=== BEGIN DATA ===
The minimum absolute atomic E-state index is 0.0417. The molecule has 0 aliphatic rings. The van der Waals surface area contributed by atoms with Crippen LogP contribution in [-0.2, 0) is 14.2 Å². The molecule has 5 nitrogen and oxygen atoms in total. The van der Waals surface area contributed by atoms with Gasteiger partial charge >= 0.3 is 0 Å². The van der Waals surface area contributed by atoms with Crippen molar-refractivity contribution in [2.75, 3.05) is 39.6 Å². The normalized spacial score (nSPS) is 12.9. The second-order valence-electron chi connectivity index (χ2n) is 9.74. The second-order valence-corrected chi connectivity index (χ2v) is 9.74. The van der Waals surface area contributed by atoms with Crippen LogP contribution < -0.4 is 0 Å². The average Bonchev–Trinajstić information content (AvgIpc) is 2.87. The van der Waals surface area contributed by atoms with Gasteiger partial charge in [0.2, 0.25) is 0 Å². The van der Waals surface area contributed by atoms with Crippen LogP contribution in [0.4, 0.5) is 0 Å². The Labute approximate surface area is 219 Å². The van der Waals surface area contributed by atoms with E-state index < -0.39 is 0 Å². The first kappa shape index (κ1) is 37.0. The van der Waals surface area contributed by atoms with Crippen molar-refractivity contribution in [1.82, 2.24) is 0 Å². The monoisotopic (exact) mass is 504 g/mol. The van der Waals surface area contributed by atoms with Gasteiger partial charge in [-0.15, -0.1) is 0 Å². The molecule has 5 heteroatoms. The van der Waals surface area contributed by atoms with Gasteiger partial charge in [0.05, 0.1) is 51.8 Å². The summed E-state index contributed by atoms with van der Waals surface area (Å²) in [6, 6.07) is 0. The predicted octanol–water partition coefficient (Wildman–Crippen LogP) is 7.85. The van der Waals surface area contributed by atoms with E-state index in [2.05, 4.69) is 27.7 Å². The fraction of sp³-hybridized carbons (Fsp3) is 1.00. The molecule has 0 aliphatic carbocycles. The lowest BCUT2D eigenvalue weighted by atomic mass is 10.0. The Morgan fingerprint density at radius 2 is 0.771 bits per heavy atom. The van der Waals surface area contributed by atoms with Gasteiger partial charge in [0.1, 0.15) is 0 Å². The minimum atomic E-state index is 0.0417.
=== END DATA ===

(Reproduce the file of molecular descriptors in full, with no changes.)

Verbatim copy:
The minimum absolute atomic E-state index is 0.0417. The molecule has 0 aliphatic rings. The van der Waals surface area contributed by atoms with Crippen LogP contribution in [-0.2, 0) is 14.2 Å². The molecule has 5 nitrogen and oxygen atoms in total. The van der Waals surface area contributed by atoms with Gasteiger partial charge >= 0.3 is 0 Å². The van der Waals surface area contributed by atoms with Crippen molar-refractivity contribution in [2.75, 3.05) is 39.6 Å². The normalized spacial score (nSPS) is 12.9. The second-order valence-electron chi connectivity index (χ2n) is 9.74. The second-order valence-corrected chi connectivity index (χ2v) is 9.74. The van der Waals surface area contributed by atoms with Crippen LogP contribution < -0.4 is 0 Å². The average Bonchev–Trinajstić information content (AvgIpc) is 2.87. The van der Waals surface area contributed by atoms with Gasteiger partial charge in [0.2, 0.25) is 0 Å². The van der Waals surface area contributed by atoms with Crippen LogP contribution in [0.4, 0.5) is 0 Å². The Labute approximate surface area is 219 Å². The van der Waals surface area contributed by atoms with E-state index < -0.39 is 0 Å². The first kappa shape index (κ1) is 37.0. The van der Waals surface area contributed by atoms with Crippen molar-refractivity contribution in [1.82, 2.24) is 0 Å². The monoisotopic (exact) mass is 504 g/mol. The van der Waals surface area contributed by atoms with Gasteiger partial charge in [-0.15, -0.1) is 0 Å². The molecule has 5 heteroatoms. The van der Waals surface area contributed by atoms with Gasteiger partial charge in [0.05, 0.1) is 51.8 Å². The summed E-state index contributed by atoms with van der Waals surface area (Å²) in [6, 6.07) is 0. The predicted octanol–water partition coefficient (Wildman–Crippen LogP) is 7.85. The van der Waals surface area contributed by atoms with E-state index in [2.05, 4.69) is 27.7 Å². The fraction of sp³-hybridized carbons (Fsp3) is 1.00. The molecule has 0 aliphatic carbocycles. The lowest BCUT2D eigenvalue weighted by atomic mass is 10.0. The Morgan fingerprint density at radius 2 is 0.771 bits per heavy atom. The van der Waals surface area contributed by atoms with Gasteiger partial charge in [0.1, 0.15) is 0 Å². The minimum atomic E-state index is 0.0417.